Instead of the characteristic whomp, whomp, whine of the Tardis, my Bonny Anapest sang naughty sea chanteys to the deep whooshing roar of a ten-foot wave on the high seas. “Weigh hey and up she rises, weigh hey and up she rises, weigh hey and up she rises early in the morning!”

As the song came to an end, we landed with a crooked “kerplunk!” – gently enough that only one book fell from its shelf – and a portal opened before us. It looked like we were in the middle of Jackson Square. I hoped no one could see us.

Your wish is my command, m’lady. I looked at Emmett, but he only shrugged.

“It’s her.”


“The Tard–er, the Bonny Anapest. Thing has a soul, or something, I think.”

“Ahh, right – gotcha.” Not like that was creepy, or anything. But sure enough, as we stepped through the portal and looked back, there was no “Bonny Anapest” to be seen. “How are we going to find the door to get back?” I whispered.

I’ll find you, she whispered back. I wasn’t sure, but I strongly suspected Emmett was just messing with me, now, projecting his own thoughts as a female voice inside my head.

Fortunately for us, we weren’t the most oddly dressed peeps in Jackson Square. “Oooh, let’s get beignets!” I urged. And coffee. Strong, fragrant, creamy French Market coffee.

Emmett looked at me strangely. “It’s still here?” he asked.


“The Café du Monde.”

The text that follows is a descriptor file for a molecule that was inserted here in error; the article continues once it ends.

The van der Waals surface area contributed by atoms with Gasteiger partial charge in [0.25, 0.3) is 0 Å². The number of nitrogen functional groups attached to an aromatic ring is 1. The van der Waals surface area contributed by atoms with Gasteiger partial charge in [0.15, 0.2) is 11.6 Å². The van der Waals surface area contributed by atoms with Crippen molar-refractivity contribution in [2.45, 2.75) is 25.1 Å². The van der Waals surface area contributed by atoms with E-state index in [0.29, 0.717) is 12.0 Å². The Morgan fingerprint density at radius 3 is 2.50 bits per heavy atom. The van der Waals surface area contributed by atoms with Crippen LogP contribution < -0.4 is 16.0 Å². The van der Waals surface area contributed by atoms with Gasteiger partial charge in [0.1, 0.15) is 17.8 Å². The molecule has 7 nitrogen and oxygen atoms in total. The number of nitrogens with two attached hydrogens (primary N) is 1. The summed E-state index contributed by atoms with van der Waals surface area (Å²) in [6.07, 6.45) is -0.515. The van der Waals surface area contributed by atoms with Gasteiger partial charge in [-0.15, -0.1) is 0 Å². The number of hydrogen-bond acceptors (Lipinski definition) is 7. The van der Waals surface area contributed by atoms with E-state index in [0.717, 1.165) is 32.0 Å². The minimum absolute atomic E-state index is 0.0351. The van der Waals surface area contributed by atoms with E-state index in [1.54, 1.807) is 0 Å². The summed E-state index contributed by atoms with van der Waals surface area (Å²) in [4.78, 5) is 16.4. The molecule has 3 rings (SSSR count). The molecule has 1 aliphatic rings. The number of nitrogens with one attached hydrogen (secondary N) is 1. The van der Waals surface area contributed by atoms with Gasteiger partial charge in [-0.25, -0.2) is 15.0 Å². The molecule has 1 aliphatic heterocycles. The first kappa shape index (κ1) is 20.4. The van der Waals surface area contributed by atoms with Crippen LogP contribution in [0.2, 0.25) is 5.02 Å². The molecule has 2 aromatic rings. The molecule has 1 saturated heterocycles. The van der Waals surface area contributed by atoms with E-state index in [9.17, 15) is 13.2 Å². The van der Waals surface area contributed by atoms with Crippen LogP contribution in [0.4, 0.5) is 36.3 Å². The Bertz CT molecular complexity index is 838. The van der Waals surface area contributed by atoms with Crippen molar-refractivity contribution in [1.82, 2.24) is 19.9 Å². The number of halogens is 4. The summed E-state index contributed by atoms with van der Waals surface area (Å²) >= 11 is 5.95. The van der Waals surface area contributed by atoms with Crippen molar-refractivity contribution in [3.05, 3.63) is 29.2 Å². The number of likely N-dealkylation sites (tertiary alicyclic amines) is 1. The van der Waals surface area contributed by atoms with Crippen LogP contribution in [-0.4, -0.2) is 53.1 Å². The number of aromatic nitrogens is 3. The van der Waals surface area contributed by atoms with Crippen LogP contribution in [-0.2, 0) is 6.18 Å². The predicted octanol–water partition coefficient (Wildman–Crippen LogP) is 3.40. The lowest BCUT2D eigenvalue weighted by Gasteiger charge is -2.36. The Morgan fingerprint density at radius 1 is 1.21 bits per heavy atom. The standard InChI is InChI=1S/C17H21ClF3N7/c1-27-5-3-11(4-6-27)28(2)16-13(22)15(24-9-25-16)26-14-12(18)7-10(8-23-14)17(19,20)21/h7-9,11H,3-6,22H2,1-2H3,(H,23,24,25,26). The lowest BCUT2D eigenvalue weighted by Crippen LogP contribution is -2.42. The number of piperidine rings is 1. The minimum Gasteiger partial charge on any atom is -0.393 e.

“You know the Café du Monde?” I asked. “How is that possible?”

“It looks just as new as it did in 1862 – only quite a bit bigger. And busier.”

I blinked. I knew that the  Café du Monde was old, but not old enough to bridge the gap between my genie pirate and me. “All righty, then. Let’s see if the beignets are as good as you remember them.”

“They’re fried dough topped with sugar, how could they not be?” he asked, grinning.


If it wasn’t clear, I’m attempting to tame two birds with one blog – NaNoWriMo and NaBloPoMo – simultaneously. Throughout the month, posts tagged NaNoBloWriPoMo will be works of fiction adding up, I hope, to a ridiculously silly “novel” of at least 50,000 words. I say “I hope” because I’m blogging this one day at a time – as a committed “Pantser,” I’m learning how the story unfolds just minutes (hours, at the most) before you do.

Did you miss one? Here are the chapters, all in order (more will appear as they are posted):